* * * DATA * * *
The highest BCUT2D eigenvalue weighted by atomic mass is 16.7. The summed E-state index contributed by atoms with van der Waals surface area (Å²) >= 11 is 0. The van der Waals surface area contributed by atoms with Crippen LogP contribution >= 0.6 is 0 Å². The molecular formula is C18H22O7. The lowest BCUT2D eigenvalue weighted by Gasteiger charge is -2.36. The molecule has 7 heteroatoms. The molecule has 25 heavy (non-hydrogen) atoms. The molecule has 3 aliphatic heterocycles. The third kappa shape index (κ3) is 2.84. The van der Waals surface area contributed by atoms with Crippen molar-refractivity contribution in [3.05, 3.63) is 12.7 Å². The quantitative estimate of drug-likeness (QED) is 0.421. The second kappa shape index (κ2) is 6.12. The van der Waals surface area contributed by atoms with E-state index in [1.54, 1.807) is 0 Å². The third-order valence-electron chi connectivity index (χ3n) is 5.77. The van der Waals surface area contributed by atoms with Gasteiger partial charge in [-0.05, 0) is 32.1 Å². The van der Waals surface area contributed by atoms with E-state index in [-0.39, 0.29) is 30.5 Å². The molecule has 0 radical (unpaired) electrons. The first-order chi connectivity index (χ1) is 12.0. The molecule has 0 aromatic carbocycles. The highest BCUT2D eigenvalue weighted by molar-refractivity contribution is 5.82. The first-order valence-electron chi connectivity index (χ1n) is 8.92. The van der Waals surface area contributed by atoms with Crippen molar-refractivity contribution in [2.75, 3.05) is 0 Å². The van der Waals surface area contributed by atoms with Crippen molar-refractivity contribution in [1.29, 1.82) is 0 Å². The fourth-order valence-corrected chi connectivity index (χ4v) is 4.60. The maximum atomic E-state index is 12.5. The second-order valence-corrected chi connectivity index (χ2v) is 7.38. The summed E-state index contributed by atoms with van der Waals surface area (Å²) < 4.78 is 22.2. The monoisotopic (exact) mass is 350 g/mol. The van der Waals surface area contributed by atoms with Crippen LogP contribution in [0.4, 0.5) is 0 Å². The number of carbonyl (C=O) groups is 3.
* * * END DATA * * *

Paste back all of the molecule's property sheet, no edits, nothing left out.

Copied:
The highest BCUT2D eigenvalue weighted by atomic mass is 16.7. The summed E-state index contributed by atoms with van der Waals surface area (Å²) >= 11 is 0. The van der Waals surface area contributed by atoms with Crippen LogP contribution >= 0.6 is 0 Å². The molecular formula is C18H22O7. The lowest BCUT2D eigenvalue weighted by Gasteiger charge is -2.36. The molecule has 7 heteroatoms. The molecule has 25 heavy (non-hydrogen) atoms. The molecule has 3 aliphatic heterocycles. The third kappa shape index (κ3) is 2.84. The van der Waals surface area contributed by atoms with Crippen molar-refractivity contribution in [3.05, 3.63) is 12.7 Å². The quantitative estimate of drug-likeness (QED) is 0.421. The second kappa shape index (κ2) is 6.12. The van der Waals surface area contributed by atoms with E-state index in [1.54, 1.807) is 0 Å². The third-order valence-electron chi connectivity index (χ3n) is 5.77. The van der Waals surface area contributed by atoms with Gasteiger partial charge in [-0.05, 0) is 32.1 Å². The van der Waals surface area contributed by atoms with E-state index in [-0.39, 0.29) is 30.5 Å². The molecule has 0 radical (unpaired) electrons. The first-order chi connectivity index (χ1) is 12.0. The molecule has 0 aromatic carbocycles. The highest BCUT2D eigenvalue weighted by molar-refractivity contribution is 5.82. The first-order valence-electron chi connectivity index (χ1n) is 8.92. The van der Waals surface area contributed by atoms with Crippen molar-refractivity contribution in [2.75, 3.05) is 0 Å². The van der Waals surface area contributed by atoms with Crippen molar-refractivity contribution in [1.29, 1.82) is 0 Å². The fourth-order valence-corrected chi connectivity index (χ4v) is 4.60. The maximum atomic E-state index is 12.5. The second-order valence-corrected chi connectivity index (χ2v) is 7.38. The summed E-state index contributed by atoms with van der Waals surface area (Å²) < 4.78 is 22.2. The monoisotopic (exact) mass is 350 g/mol. The van der Waals surface area contributed by atoms with Crippen LogP contribution in [0.4, 0.5) is 0 Å². The number of carbonyl (C=O) groups is 3.